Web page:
Assume the lists contain hashable objects only.
BTW, I'm not sure if this question makes sense as I am a complete noob when it comes to complexity and academic stuff.
The complexity of comparing two lists is O(n) if both lists have length n, and O(1) if the lists have different lengths.
This very much depends on the sense of the word 'comparison'.
If you compare for equality, @Sven-Marnach's answer applies: O(n) for same length, O(1) for different lengths.
Use of a hash function can help you if you compare many lists with each other: it is O(1) for different lists (with different hashes), and may still be O(n) for lists with the same hashes since hash values may clash, and you'll have to make a real comparison. This can be alleviated by use of more than one hash function, so the probability of a clash is reduced dramatically.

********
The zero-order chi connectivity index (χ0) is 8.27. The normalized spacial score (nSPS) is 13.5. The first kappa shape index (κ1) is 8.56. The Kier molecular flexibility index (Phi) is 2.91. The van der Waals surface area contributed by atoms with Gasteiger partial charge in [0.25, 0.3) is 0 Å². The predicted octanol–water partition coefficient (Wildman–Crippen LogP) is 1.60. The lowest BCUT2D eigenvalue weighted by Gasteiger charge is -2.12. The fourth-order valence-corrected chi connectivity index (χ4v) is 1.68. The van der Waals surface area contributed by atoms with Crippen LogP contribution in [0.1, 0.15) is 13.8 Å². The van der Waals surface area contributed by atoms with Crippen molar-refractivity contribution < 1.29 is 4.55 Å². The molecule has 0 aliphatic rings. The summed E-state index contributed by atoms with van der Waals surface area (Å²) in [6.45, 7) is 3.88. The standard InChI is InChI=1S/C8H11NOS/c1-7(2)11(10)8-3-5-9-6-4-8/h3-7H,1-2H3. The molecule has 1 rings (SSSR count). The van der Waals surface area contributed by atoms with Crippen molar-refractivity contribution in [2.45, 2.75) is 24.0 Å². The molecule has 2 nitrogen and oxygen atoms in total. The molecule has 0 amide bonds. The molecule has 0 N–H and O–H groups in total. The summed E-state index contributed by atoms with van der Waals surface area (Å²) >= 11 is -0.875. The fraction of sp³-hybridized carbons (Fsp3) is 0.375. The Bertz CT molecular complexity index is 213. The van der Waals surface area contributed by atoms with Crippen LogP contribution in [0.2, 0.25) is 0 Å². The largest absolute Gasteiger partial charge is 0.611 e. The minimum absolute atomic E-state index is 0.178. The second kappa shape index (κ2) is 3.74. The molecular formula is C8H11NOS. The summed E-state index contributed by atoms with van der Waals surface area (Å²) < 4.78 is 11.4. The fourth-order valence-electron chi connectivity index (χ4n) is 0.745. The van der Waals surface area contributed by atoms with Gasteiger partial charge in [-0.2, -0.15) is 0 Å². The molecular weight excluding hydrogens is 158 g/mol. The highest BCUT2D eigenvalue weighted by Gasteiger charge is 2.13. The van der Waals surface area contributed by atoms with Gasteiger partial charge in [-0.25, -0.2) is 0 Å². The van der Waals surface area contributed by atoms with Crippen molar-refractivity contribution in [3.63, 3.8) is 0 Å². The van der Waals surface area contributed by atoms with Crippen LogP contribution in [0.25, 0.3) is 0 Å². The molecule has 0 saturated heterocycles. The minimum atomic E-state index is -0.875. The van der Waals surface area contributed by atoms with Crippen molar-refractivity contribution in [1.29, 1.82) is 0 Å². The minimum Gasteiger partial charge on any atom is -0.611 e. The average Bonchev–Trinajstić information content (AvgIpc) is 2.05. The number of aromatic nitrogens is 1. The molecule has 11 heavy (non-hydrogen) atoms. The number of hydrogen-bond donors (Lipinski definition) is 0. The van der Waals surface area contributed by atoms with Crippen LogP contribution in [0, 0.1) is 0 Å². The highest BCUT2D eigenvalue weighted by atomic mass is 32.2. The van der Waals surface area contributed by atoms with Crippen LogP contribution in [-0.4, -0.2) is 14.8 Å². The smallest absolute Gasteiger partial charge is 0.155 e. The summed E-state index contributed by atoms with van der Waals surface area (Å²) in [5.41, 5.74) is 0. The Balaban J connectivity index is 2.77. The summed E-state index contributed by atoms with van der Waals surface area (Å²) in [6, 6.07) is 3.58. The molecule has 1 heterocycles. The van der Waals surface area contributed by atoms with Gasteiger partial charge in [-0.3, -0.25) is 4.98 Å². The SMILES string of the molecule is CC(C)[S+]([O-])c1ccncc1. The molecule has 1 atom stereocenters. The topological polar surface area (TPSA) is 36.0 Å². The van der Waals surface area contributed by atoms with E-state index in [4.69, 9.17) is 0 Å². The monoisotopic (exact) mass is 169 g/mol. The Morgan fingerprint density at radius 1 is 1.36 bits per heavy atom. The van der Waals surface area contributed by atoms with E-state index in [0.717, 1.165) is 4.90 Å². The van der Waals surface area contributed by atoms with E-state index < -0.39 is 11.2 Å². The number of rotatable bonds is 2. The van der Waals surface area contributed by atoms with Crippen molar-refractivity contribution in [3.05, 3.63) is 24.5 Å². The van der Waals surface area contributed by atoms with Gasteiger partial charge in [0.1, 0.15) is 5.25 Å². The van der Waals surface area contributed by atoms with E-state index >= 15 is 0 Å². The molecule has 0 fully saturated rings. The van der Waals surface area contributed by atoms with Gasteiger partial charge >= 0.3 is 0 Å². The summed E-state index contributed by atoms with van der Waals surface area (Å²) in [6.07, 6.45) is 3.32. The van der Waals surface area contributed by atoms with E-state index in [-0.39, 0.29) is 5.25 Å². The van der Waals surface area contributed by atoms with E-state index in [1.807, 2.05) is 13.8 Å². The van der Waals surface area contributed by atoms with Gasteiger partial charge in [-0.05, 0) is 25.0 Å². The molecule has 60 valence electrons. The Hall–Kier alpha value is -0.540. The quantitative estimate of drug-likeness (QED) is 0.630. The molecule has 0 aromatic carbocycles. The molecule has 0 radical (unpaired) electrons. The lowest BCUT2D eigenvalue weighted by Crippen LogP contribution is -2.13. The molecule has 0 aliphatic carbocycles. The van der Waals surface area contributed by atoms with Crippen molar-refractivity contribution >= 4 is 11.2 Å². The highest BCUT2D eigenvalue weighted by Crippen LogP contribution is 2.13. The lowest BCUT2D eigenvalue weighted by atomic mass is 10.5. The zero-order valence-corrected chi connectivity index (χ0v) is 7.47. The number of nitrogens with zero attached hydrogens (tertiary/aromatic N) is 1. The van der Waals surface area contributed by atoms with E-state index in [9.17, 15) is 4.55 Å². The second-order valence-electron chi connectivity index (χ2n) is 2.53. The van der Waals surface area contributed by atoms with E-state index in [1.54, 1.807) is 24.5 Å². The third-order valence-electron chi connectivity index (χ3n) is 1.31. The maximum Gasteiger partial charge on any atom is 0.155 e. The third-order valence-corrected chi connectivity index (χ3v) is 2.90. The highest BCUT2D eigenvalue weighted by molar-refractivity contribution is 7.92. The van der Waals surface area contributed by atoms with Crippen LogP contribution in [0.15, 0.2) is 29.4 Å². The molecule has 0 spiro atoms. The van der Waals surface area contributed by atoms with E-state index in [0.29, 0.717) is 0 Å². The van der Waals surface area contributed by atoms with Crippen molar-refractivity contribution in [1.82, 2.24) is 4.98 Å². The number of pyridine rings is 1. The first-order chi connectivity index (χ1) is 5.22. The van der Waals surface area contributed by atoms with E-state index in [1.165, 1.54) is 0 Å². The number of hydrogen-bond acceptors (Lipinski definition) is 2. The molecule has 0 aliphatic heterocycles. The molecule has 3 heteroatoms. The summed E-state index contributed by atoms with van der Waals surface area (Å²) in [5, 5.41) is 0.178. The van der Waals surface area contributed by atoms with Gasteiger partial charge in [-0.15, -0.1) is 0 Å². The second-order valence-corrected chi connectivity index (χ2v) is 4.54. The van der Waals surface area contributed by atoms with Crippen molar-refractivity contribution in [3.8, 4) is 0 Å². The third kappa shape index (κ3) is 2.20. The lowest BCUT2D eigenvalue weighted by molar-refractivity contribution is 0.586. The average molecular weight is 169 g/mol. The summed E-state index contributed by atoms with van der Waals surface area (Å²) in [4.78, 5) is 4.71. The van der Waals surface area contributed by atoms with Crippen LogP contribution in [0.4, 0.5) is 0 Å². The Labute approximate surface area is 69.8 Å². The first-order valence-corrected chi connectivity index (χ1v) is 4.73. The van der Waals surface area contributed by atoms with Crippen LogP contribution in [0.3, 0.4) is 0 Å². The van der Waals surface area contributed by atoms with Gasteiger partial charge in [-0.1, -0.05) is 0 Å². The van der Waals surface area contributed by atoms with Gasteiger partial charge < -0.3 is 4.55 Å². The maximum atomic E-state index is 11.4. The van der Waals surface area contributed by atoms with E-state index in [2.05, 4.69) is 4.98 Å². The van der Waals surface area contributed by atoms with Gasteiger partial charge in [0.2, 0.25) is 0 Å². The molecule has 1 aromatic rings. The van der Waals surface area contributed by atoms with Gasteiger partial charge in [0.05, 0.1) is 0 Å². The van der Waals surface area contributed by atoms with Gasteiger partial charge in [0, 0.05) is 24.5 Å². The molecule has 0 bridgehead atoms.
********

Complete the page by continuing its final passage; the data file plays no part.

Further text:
Note that it still takes O(n) to compute a hash value for a list of length n, so no free lunch here.
If you want to compare two lists for similarity, you'll probably need Levenshtein distance which is quadratic in time in the straightforward case but can be made linear by lazy evaluation, probably at a great memory expense.
If you want to compute the complete list of changes to do to make one list from another (